Sensorimotor Dysfunction of Individuals With Neck Pain

The safety and scientific validity of this study is the responsibility of the study sponsor and investigators. Listing a study does not mean it has been evaluated by the U.S. Federal Government. Read our disclaimer for details. Identifier: NCT00174148
Recruitment Status : Unknown
Verified December 2004 by National Taiwan University Hospital.
Recruitment status was:  Recruiting
First Posted : September 15, 2005
Last Update Posted : December 21, 2005
Information provided by:
National Taiwan University Hospital

Brief Summary:
Systematically assessing the proprioception-coordination capacity of the spine in patients with different severity of neck disability could reveal how the dysfunction of the sensory-motor system was progressed. From the result of the research, a prospective study would be designed to test the hypotheses that described the mechanism of neck pain based on the results to the present study.

Condition or disease
Posterior Neck Pain

Detailed Description:

The purposes of this research were to investigate the effect of age and chronic neck pain on cervical proprioception, the change of ultrasonographic (USD) patterns in deep neck muscle and superficial neck muscles. The hypotheses of this research included: 1) the alteration of neck proprioception is determined predominantly by the changed activation deep neck muscles and superficial neck muscles. 2) Age factor contributes to the alteration of cervicocephalic sensibility, USD pattern of deep and superficial muscles. 3) Chronic pain contributes to the alteration of cervicocephalic sensibility, USD pattern of deep and superficial muscles.

Neck proprioception is measured by an ultrasound-based coordinate measuring system (CMS 70P, Zebris, Germany) by asking the subjects to performed head repositioning to the neutral head position or to a target position in three cardinal plane. These repositioning error expressed in root mean square errors could represent the craniocervical kinesthetic sensibility. The change of muscle thickness (mm) of the superficial (Trapezium, Splenius) and deep (semispinalis cervicis and multifidus) dorsal neck muscle is measured by a real-time ultrasonographic scanner (HDI 5000, ATL Ultrasound, USA). Image is obtained for each cervical level, and the thickness of the muscle is identified manually using a custom-written C++ computer graphic program. The measurements of pain intensity and pain frequency are modified from the symptoms questionnaire to indicate the intensity, location, frequency and duration of pain and disability of the subjects. The age and pain effects for each independent variables measured in patients with chronic neck pain (pain: intensity, location, frequency, and duration, NDI), will be tested with the General Linear Model (GLM; age and pain factors). The confounding factors such as gender, range of motion, body height and weight are controlled in the regression model.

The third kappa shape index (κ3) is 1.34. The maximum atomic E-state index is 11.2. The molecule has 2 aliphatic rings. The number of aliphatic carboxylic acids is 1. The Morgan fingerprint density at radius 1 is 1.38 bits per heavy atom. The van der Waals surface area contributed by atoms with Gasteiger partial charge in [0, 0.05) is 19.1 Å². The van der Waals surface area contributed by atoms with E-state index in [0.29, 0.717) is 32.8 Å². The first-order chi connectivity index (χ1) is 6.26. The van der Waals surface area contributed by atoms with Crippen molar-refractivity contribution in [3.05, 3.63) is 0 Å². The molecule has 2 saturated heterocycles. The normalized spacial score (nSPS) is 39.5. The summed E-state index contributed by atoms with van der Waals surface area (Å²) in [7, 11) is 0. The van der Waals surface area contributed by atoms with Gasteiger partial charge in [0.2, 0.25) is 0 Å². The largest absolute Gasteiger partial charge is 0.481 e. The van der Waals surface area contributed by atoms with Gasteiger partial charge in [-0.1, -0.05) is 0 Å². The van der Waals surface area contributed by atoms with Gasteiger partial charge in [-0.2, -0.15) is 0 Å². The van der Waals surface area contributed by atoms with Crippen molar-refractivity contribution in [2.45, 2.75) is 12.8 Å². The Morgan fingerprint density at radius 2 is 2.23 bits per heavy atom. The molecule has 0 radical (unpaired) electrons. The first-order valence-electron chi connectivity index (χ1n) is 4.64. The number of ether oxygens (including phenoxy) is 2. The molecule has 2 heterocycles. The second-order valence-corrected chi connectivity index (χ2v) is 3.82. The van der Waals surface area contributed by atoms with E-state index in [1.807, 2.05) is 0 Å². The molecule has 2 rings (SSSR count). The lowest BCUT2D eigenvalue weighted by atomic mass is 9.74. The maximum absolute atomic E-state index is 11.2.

Study Type : Observational
Enrollment : 60 participants
Observational Model: Defined Population
Primary Purpose: Screening
Time Perspective: Cross-Sectional
Time Perspective: Prospective
Official Title: Sensorimotor Dysfunction of Individuals With Neck Pain
Study Start Date : July 2005
Study Completion Date : July 2006

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Ages Eligible for Study:   20 Years to 50 Years   (Adult)
Sexes Eligible for Study:   All
Accepts Healthy Volunteers:   Yes

Inclusion Criteria:

  • posterior neck pain with duration over 3 months

Exclusion Criteria:

  • surgery on cervical spine
  • achilosing spondylitis
  • diabetes mellitus
  • traumatic injury directly over head and neck area
  • progressing neurological disease

Information from the National Library of Medicine

To learn more about this study, you or your doctor may contact the study research staff using the contact information provided by the sponsor.

Please refer to this study by its identifier (NCT number): NCT00174148

Contact: Shwu-Fen Wang, PT Phd 886-2-23123456 ext 7558

School and Graduate Institution of Physical Therapy, College of Medicine,Nnational Taiwan University Recruiting
Taipei, Taiwan
Contact: Shwu-Fen Wang, PT, Phd    886-2-23123456 ext 7558   
Sponsors and Collaborators
National Taiwan University Hospital
Study Chair: Shwu-fen Wang, PT Phd National Taiwan University Hospital Identifier: NCT00174148     History of Changes
Other Study ID Numbers: 9361701250
First Posted: September 15, 2005    Key Record Dates
Last Update Posted: December 21, 2005
Last Verified: December 2004

Additional relevant MeSH terms:
Neck Pain
Neurologic Manifestations
Nervous System Diseases
Signs and Symptoms